At least as far back as 1842 through about the late 1930s and mid-1940s, before baseball became commercialized and teams were able to hire one man to manage the entire team, it was not uncommon for one person to fill the roles of player and manager simultaneously. Often, the strongest, brightest, or best player--or sometimes the person who owned the playing equipment--directed his teammates. Forty-two of those men who were both players and managers at the same time are profiled in this work. The book leads off with chapters describing what it was like to fill the dual role and how it came about. Then, chapters are devoted to such men as Cap Anson, Connie Mack, Charles Comiskey, John McGraw, Mickey Cochrane, Dave Bancroft, Ty Cobb, Mel Ott, Joe Cronin, and Pete Rose, just to name a few.Actually, the nickname fit his personality perfectly because he was normally an outgoing, talkative individual who would often be described later as a aquot;beefy man with a tomato face who talked a lot. ... In 1925 the righthand- hitting Hartnett hit 24 home runs, finishing second in the league to Rogers Hornsby. ... English said, aquot;In 1929, Gabby had a sore arm all season, and I can tell you how that happened.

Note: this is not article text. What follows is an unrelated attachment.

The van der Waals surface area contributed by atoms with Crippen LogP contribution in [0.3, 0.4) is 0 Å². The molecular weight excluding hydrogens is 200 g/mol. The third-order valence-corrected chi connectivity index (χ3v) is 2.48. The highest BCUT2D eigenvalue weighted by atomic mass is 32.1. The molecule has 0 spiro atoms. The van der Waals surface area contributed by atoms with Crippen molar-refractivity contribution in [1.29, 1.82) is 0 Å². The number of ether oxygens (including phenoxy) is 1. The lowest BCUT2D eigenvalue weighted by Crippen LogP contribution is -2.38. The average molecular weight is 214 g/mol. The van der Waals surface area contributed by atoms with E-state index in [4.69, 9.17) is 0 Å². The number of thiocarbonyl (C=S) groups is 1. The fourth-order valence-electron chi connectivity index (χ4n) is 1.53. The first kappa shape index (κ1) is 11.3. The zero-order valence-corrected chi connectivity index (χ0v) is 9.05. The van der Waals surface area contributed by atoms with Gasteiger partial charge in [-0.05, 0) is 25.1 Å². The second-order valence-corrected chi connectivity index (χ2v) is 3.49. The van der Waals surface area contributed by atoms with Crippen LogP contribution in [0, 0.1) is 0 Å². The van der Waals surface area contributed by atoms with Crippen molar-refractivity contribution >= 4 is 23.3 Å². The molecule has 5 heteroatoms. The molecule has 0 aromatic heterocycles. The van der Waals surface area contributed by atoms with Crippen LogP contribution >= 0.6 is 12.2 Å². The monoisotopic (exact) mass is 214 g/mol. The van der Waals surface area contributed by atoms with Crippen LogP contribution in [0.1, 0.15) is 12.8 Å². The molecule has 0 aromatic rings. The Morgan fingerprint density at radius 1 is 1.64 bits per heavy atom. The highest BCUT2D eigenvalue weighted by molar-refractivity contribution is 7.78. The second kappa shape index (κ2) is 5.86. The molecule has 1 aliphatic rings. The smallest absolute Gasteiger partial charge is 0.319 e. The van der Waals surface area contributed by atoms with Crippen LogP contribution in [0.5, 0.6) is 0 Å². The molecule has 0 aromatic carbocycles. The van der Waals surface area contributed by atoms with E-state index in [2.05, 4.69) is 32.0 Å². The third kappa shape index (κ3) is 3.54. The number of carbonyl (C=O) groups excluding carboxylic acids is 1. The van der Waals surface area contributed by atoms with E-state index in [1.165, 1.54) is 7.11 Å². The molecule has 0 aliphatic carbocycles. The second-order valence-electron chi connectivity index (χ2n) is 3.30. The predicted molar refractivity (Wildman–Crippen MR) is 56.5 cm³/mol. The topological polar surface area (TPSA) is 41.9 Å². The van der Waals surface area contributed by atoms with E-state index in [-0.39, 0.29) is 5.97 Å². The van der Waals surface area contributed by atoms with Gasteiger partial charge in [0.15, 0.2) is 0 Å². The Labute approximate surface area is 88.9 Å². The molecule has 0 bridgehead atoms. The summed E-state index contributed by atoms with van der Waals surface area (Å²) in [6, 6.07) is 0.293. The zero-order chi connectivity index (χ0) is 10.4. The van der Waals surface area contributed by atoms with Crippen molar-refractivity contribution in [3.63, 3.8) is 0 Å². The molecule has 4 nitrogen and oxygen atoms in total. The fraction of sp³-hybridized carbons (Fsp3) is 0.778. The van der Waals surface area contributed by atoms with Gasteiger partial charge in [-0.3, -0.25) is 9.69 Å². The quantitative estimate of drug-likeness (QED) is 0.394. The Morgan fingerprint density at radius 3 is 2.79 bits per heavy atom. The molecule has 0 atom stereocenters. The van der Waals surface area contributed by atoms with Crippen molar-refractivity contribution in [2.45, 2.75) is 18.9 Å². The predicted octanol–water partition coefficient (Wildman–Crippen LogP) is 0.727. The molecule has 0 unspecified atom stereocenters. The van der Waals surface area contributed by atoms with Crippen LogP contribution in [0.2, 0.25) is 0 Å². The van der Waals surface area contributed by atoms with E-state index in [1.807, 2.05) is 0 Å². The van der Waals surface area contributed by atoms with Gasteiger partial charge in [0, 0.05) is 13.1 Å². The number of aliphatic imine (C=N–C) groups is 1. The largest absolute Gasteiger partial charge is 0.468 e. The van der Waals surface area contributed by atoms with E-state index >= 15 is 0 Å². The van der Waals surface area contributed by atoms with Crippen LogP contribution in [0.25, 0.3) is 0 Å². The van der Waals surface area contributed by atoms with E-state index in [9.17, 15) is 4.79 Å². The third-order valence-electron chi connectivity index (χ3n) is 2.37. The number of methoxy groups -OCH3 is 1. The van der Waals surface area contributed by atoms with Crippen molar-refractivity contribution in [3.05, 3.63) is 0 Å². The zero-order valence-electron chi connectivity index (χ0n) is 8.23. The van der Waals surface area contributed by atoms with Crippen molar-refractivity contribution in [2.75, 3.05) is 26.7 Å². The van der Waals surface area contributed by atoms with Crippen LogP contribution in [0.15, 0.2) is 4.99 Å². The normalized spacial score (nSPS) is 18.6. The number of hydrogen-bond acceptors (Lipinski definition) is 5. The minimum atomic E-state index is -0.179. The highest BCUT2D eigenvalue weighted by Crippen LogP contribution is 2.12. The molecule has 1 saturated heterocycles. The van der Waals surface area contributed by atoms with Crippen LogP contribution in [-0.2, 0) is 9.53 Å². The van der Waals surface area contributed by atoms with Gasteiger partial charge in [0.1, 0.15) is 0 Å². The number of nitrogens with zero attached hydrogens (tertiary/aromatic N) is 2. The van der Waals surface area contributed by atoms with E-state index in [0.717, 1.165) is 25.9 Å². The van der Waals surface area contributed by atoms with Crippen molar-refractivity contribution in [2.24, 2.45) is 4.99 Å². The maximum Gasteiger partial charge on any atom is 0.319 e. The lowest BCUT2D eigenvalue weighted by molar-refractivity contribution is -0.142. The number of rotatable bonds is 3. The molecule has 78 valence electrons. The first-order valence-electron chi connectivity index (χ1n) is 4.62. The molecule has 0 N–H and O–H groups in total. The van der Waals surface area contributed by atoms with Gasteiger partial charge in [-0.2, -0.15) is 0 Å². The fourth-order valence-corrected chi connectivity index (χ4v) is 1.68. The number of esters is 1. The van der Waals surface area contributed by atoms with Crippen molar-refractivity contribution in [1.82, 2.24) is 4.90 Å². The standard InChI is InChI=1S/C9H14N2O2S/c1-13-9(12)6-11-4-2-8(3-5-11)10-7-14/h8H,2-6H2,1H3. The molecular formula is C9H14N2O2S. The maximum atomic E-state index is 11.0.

|Title||:||And the Skipper Bats Cleanup|
|Publisher||:||McFarland - 2002-04-08|